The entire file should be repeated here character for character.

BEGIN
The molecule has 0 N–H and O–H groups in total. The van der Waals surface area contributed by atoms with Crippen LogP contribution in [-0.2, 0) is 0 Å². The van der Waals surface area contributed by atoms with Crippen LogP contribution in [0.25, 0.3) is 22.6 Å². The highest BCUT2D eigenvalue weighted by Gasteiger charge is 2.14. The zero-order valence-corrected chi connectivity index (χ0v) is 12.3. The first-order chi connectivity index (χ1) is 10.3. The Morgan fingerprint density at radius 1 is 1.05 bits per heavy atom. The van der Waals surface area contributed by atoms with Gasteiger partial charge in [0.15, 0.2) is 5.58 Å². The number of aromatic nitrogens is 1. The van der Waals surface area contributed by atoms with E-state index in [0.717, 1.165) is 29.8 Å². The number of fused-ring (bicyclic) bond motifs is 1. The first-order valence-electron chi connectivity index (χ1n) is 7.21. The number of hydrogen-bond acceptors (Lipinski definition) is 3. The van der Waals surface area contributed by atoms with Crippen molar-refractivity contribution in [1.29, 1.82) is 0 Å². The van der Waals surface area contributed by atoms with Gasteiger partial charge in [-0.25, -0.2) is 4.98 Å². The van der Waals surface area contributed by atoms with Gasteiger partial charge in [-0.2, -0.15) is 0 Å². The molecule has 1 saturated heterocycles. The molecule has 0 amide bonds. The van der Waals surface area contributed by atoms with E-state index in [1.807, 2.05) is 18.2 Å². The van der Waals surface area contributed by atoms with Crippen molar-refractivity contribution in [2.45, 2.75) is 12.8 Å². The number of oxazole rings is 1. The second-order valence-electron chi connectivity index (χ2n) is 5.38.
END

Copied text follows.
The molecule has 0 N–H and O–H groups in total. The van der Waals surface area contributed by atoms with Crippen LogP contribution in [-0.2, 0) is 0 Å². The van der Waals surface area contributed by atoms with Crippen LogP contribution in [0.25, 0.3) is 22.6 Å². The highest BCUT2D eigenvalue weighted by Gasteiger charge is 2.14. The zero-order valence-corrected chi connectivity index (χ0v) is 12.3. The first-order chi connectivity index (χ1) is 10.3. The Morgan fingerprint density at radius 1 is 1.05 bits per heavy atom. The van der Waals surface area contributed by atoms with Gasteiger partial charge in [0.15, 0.2) is 5.58 Å². The number of aromatic nitrogens is 1. The van der Waals surface area contributed by atoms with E-state index in [0.717, 1.165) is 29.8 Å². The number of fused-ring (bicyclic) bond motifs is 1. The first-order valence-electron chi connectivity index (χ1n) is 7.21. The number of hydrogen-bond acceptors (Lipinski definition) is 3. The van der Waals surface area contributed by atoms with Crippen molar-refractivity contribution in [1.29, 1.82) is 0 Å². The van der Waals surface area contributed by atoms with Gasteiger partial charge in [-0.25, -0.2) is 4.98 Å². The van der Waals surface area contributed by atoms with Gasteiger partial charge in [-0.2, -0.15) is 0 Å². The molecule has 1 saturated heterocycles. The molecule has 0 amide bonds. The van der Waals surface area contributed by atoms with E-state index in [1.807, 2.05) is 18.2 Å². The van der Waals surface area contributed by atoms with Crippen molar-refractivity contribution in [2.45, 2.75) is 12.8 Å². The number of oxazole rings is 1. The second-order valence-electron chi connectivity index (χ2n) is 5.38.